If you are upon the Haqq, then you need to be ready for the consequences that come with them and bear the difficulties. The dhālimīn will try to attack you from every angle — they will take your family away, your wealth away. They will try to torture you, both mentally and physically, in an attempt to shut you down.
But this is not possible to achieve with the believing men and women; those who are firm upon the following:
حَسْبُنَا ٱللَّهُ وَنِعْمَ ٱلْوَكِيلُ
“Sufficient for us is Allah and He is the best disposer of our affairs.” 
Legacy of Allama Sayeedi and those before him
Those who rely solely upon Allah and trust in His decree: they are the type of people who live their life smiling and depart this dunya smiling. They are Ahl-ul Haqq; a man who can spend 10 to 20 years of his life imprisoned but not give in to the system, nor let any form of torture move him an inch away from the Dīn of Allah (ﷻ).
When Allah (ﷻ) wants to give izzah (honour), no fāsiq or fājir can take it away.
وَتُعِزُّ مَن تَشَآءُ وَتُذِلُّ مَن تَشَآءُ ۖ بِيَدِكَ ٱلْخَيْرُ ۖ
“You honour whoever You please and disgrace whom You please — all good is in Your Hands.” 
There are many legends who came and went in the physical sense. But today, they live amongst us. They remain present through their legacy.
In a beautiful statement, Imam al-Shāfi’ī said,
!قد مات قوم وما ماتت فضائلهم, وعاش قوم وهم في الناس أموات
“People have died, but their virtues haven’t died with them. And people have lived, yet they are dead among the people.” 
It may even happen that when you are driving, you find yourself listening to the beautiful voice of Allama Delwar Hossain Sayeedi (raḥimahu Allah).
He was a great ālim from Bangladesh, who passed away last Monday. No-one has any hate towards him, just as al-Subki said regarding the death of Shaykh al-Islam Ibn Taymiyyah,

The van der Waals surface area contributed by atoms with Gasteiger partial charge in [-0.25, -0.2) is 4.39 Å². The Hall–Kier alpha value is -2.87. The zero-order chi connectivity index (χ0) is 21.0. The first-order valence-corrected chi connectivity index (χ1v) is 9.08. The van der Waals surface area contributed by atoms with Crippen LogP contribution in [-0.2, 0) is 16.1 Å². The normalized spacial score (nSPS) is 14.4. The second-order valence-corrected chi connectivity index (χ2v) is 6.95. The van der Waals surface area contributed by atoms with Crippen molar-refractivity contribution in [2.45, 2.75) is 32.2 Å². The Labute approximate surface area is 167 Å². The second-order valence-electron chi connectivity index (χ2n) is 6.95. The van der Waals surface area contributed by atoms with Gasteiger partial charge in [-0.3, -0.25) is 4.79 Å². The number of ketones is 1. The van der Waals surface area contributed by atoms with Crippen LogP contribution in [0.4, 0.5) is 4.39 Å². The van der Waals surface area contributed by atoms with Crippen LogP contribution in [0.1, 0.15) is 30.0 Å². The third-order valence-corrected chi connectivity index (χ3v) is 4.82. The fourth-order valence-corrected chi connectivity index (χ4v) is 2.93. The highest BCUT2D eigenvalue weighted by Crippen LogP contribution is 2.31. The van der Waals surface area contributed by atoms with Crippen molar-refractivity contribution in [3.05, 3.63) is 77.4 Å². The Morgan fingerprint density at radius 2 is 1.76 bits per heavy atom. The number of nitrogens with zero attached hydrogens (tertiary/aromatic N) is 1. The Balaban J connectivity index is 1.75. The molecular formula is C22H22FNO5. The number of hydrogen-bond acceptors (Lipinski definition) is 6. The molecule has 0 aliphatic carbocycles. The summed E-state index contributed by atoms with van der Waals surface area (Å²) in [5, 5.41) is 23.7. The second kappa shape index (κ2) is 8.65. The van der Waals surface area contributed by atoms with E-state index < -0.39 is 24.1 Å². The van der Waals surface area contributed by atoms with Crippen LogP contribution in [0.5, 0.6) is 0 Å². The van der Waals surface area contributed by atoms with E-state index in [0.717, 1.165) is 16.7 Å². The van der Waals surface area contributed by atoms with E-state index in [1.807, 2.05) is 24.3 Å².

“By Allah, no-one hates Ibn Taymiyyah except for an ignoramus or the possessor of desires which have diverted him from the truth after he has come to know it.” 
This is how the Ulama defended our Ulama. Yes, they were people who made mistakes. Yes, they were people who had political differences, but they respected and defended one another.
Examples from Ibn Taymiyyah and Imam Ahmad
There was a scholar who wrote a fatwa against Shaykh al-Islam Ibn Taymiyyah, within which he made his blood halal.
When this scholar passed away, one of Ibn Taymiyyah’s students came to congratulate him. The shaykh became upset and rebuked him, saying something to the effect of,
“How can you be happy with the death of a fellow Muslim?”
Note that the deceased was a person who had different beliefs to Ibn Taymiyyah.
Together, Ibn Taymiyyah and his student went to the late scholar’s house, gave condolences to his family, and made du’ā for him.
Ibn Taymiyyah told the late scholar’s children that on that day, he would take the status of their father, that whatever the young ones needed, they were to ask of him.
Whilst imprisoned, Imam Ahmad was lashed to the extent that his garments were covered with blood. He was dragged to his cell almost unconscious.
When he was released, a man was asked to remove the dead skin from his back. Whilst doing so, he overheard Imam Ahmad say,
“O Allah, forgive Mu’tasim” [the Abbasid caliph who had him imprisoned and lashed]. 
When asked why he was saying this, Imam Ahmad said that it is not going to benefit a Muslim if their fellow believer is harmed in the next life.
What’s important to remember is:
من أشرقت بدايته أشرقت نهايته
“The one who has a good beginning, this is a sign that their ending will also be bright.”
Imam al-Shāfi’ī said,